5. Yes, thank you for responding on my behalf. By the way, just saw the video of John Cuniberti's recordings. He's a great guy and a friend. This is a passion of his to do the OneMic Series. I applaud him for it. We have talked a lot over the years and have recorded the same artists. One mic, many headphones... or many mics no headphones... kind of amusing to consider. John is wonderful and been through much of the same history as I have recording in traditional settings. Before I had a commercial studio, we did a lot of stereo pair miking to record our band rehearsals. I enjoy stereo pair recordings, especially when other people do them. There are times when I use only a stereo pair... mostly with a single instrument like when recording piano or guitar, etc. But, I find for myself and the artists I'm recording for, I tend to use a multiple mic setup. Some mics are close, some are far, some are a stereo pair of the room. It really depends on the instrumentation and players. It's never the same. There is nothing wrong with miking using a stereo pair.. for me personally, it's not what I want from my own recordings. As you mentioned, when recording a vocalist, the song is important. Hearing the words and the breath of the artist is important to me. If you record a vocalist like Jenna Mammina in the same room with a pianist (Like John R Burr -- who is dynamically considerate) you wouldn't be able to hear her sing with only a stereo pair. Her voice is soft and delicate to deliver. I want to hear her voice and breath. You can check out the previews of this album here.,, recorded direct to DSD256. https://bluecoastmusic.com/jenna-mammina/moonlight-ladies Also, we record a lot of singers who play the piano at the same time. It's nearly impossible to get both piano and voice with a stereo pair setup.... and get a piano sound that I enjoy. It's hard with multiple mics, too. Depending on the vocalist, I am using a two mic setup on the voice so that they can more freely move around. Microphone(s) depends on the vocalist. We have a good collection of vintage mics and I have a good friend who rents mics if I need. We were just given three vintage ribbon mics to test. More on that later. About the only mics I insist on are for the piano... stereo -- BK4012's run through Millennia preamps using our silver/copper cable (that we build in house). It took 6 years for me to settle on this setup. It's become a signature sound for us. I'm a piano player.. the piano is a 7' 1885 Steinway. This is a sound that makes me very happy. There's an article in MIx Magazine from the mid 90's on how I mic the piano with photos if you can find it. No two piano players play with the same amount of force so adjustments are made for each player. I don't use headphones unless we have a drummer in another room. Headphones adds another layer of complication and distance to the musician's performance. We have 3 isolated rooms at the studio and I recorded that way since 1982... but if I can, I prefer the live in the studio with multiple mics methods. Now, I should say that I spent more than 20 years doing typical overdub sessions. Much easier to get a great sound when everything is isolated. Much harder to get a good groove or emotional locked-in performance. We've had our audiophile group over during a recording and they are often shocked how soft a vocalist performs. Now, on the other hand, I've had classical duos of violin and piano over and time when the violin was so loud in the room the piano had to be brought up in the mix for a balanced sound. That's how they heard each other in the room. I'm sure some people would have enjoyed hearing it that way, but, it was not a pleasing sound that I felt most people would buy. I was a hired gun to do what I do... make what I consider a balanced sound. When you make a living at recording (which is what I've been doing for 35 years) you don't always have the luxury of 'choice'. You provide what the customer (the artist or label) wants. That's how you get paid. When I decided to start my own label 10 years ago, it was an interesting twist... I got to make the recordings I wanted to make. I made a lot of artists upset when I said, "no, you can't fix that note and "no", you can't stay around for the mix". They can still hire me to make a recordings for them. I'll do that for a few artists. If you have no one to answer to that is paying for your time, you have the luxury of putting up 2-100 mics, testing gear for hours and spending all day moving diffusers and baffles around. Take as long as you want, have fun with it. When you add a price tag to your time, you learn to compromise those things -- you learn to solve problems quickly and "good enough" is the mode of the day. You're hired to meet deadlines and do "good enough" work. You bring your experience of mistakes made in the past to get a "good enough" job done now. I haven't made a record I didn't think I could do better but the budget got in the way. My apologies if I don't respond to every question here. This is a very busy time. You can find me on Facebook more easily at our various company websites (BlueCoastMusic and BlueCoastRecords and DSD-Guide). I may revive the studio pages as well. If you search my name you'll find articles in Mix and other pro audio magazines that better explain my recording techniques. Those reading this... sign up for our newsletter. I sent out something 3x a week about our music and recording. Every sign up helps us do more of what we believe in. While you're there, check out a subscription to Blue Coast PRIME for a year round discount, free downloads every month and a free album for signing up. https://bluecoastmusic.com/prime Yeah, that was shameless promotion... I have no guilt about it, either. I love what I do and want to continue doing it. Join me for the journey! (and we do answer emails directly, BTW). Enjoy! Cookie Marenco Blue Coast Records and Music https://bluecoastmusic.com/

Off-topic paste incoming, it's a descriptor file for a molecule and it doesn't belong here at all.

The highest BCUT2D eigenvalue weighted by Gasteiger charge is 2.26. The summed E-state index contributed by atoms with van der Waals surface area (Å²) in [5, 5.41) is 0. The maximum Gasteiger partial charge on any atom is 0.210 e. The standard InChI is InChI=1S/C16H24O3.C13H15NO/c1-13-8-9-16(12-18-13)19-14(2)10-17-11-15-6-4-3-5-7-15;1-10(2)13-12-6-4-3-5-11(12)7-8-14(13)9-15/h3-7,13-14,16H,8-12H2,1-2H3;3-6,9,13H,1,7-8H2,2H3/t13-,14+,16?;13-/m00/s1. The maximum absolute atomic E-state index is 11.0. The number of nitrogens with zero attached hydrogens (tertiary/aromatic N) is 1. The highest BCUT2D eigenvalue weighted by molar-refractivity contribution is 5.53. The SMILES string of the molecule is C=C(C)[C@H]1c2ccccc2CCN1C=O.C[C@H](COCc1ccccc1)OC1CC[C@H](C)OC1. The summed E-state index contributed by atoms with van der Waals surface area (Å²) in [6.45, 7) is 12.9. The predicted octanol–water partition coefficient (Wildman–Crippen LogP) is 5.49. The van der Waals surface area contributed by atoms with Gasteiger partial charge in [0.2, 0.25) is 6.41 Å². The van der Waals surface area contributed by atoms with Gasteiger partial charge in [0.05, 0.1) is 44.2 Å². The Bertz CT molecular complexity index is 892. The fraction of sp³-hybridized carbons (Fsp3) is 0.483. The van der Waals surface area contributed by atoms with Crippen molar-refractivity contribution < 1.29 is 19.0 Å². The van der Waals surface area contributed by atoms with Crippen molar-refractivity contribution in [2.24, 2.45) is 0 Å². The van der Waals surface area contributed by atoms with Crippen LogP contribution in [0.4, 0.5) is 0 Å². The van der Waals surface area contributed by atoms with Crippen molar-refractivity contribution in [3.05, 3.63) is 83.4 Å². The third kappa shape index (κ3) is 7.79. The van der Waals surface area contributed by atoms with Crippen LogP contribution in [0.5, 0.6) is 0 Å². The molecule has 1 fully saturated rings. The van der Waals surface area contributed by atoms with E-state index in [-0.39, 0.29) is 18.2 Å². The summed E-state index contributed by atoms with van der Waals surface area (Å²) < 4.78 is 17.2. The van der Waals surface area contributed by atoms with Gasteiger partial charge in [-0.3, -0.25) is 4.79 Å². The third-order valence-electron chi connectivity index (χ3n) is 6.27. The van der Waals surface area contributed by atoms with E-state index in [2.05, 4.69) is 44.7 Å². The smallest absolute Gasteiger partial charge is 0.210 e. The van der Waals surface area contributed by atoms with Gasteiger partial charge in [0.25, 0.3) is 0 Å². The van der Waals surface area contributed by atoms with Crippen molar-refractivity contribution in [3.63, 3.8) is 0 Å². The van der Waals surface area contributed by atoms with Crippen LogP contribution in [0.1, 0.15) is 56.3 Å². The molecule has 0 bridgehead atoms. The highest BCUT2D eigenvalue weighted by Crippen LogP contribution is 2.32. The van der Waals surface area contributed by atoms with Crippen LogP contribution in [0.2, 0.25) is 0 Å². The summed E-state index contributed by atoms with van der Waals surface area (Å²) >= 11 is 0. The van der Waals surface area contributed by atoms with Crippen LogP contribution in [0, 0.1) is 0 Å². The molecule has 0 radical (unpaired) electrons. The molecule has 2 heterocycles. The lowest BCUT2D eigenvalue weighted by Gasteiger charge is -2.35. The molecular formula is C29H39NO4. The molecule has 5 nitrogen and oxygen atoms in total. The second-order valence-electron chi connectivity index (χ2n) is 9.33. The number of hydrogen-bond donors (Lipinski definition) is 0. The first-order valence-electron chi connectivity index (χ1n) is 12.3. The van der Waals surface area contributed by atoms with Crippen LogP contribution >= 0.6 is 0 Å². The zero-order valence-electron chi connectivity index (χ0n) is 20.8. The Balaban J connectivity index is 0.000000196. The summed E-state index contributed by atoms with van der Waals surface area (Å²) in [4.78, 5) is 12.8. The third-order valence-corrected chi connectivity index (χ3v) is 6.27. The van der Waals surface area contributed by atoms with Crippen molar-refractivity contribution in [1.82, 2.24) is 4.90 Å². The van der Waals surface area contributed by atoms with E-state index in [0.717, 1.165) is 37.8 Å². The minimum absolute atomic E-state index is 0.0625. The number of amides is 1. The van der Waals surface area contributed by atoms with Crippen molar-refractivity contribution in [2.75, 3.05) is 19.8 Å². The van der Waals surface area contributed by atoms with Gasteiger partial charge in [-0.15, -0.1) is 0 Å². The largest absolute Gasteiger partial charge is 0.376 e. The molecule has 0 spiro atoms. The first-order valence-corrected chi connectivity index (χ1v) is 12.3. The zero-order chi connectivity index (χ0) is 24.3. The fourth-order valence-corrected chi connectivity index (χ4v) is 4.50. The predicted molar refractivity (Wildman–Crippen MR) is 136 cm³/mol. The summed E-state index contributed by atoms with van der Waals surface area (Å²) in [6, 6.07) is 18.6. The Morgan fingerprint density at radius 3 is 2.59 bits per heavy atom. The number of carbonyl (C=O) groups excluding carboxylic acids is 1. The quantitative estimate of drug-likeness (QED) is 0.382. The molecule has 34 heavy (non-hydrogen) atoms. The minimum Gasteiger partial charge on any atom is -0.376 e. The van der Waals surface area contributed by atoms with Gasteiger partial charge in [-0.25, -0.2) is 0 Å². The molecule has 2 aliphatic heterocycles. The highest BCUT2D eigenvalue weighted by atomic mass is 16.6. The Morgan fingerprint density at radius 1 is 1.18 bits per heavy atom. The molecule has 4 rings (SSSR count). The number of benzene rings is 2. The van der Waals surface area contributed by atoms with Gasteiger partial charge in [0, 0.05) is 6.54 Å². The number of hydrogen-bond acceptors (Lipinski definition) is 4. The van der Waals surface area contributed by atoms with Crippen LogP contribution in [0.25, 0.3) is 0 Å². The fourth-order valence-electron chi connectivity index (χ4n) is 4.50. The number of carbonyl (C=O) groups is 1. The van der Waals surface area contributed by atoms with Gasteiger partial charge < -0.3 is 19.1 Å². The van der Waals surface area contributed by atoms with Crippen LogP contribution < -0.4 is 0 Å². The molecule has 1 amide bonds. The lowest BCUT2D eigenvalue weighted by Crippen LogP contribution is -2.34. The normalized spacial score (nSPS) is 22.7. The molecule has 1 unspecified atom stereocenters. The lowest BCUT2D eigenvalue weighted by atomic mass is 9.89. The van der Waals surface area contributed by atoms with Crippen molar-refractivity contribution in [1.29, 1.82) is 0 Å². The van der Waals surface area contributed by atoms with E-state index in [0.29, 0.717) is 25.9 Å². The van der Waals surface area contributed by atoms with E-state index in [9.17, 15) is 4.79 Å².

6. Oh that is funny, thank you! I love this track. Actually, that was Jenna saying, "do you want this door closed". LOL.... I was in the control room and they started grooving. I wasn't ready, so I hit the "record" button on the tape (the first rollup sound) and ran upstairs to close the door... Jenna was talking while I was headed up. I knew I could edit all that out, but I loved it... and still love hearing it. Kind of a "kiss the sky" vs "kiss this guy" moment a la Hendrix. I will always sacrifice sound for a great take. That was incredible moment of the finest musicians I know playing together for the first time... amazing. It was a great session... Brain (drummer with Tom Waits, GunsNRoses, Primus and on most of my recordings) plus Jenna Mammina on vocals (amazing -- the female Bobby McFerrin) and Derek Jones.. bass player with Cirque du Soleil and hundreds of albums. Here's the full album.. many improvisations. Some incredible songs, too. https://bluecoastmusic.com/derek-jones/dusk-til-dawn#.W4Ci3M4zrbg Oh... you should see the video from the control room antics... tears of laughter. Thank you! Cookie Marenco Blue Coast Records and Music